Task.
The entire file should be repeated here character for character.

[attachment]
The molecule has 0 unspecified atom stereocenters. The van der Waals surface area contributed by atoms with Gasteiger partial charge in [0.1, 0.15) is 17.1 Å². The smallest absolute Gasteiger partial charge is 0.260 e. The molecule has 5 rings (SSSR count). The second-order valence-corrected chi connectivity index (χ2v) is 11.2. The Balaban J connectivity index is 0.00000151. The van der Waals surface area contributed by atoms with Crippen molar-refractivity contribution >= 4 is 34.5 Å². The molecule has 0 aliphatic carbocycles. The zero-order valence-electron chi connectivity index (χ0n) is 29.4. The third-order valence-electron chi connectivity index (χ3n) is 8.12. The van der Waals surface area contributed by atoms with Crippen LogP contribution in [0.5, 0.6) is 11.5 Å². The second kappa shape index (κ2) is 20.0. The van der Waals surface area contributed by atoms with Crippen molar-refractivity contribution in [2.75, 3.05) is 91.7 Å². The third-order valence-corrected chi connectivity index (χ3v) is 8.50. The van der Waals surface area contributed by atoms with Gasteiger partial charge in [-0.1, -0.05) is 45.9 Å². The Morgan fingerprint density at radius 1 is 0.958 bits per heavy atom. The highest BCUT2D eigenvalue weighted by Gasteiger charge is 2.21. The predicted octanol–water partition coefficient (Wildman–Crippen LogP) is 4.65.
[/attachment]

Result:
The molecule has 0 unspecified atom stereocenters. The van der Waals surface area contributed by atoms with Gasteiger partial charge in [0.1, 0.15) is 17.1 Å². The smallest absolute Gasteiger partial charge is 0.260 e. The molecule has 5 rings (SSSR count). The second-order valence-corrected chi connectivity index (χ2v) is 11.2. The Balaban J connectivity index is 0.00000151. The van der Waals surface area contributed by atoms with Crippen molar-refractivity contribution >= 4 is 34.5 Å². The molecule has 0 aliphatic carbocycles. The zero-order valence-electron chi connectivity index (χ0n) is 29.4. The third-order valence-electron chi connectivity index (χ3n) is 8.12. The van der Waals surface area contributed by atoms with Crippen LogP contribution in [0.5, 0.6) is 11.5 Å². The second kappa shape index (κ2) is 20.0. The van der Waals surface area contributed by atoms with Crippen molar-refractivity contribution in [2.75, 3.05) is 91.7 Å². The third-order valence-corrected chi connectivity index (χ3v) is 8.50. The van der Waals surface area contributed by atoms with Gasteiger partial charge in [-0.1, -0.05) is 45.9 Å². The Morgan fingerprint density at radius 1 is 0.958 bits per heavy atom. The highest BCUT2D eigenvalue weighted by Gasteiger charge is 2.21. The predicted octanol–water partition coefficient (Wildman–Crippen LogP) is 4.65.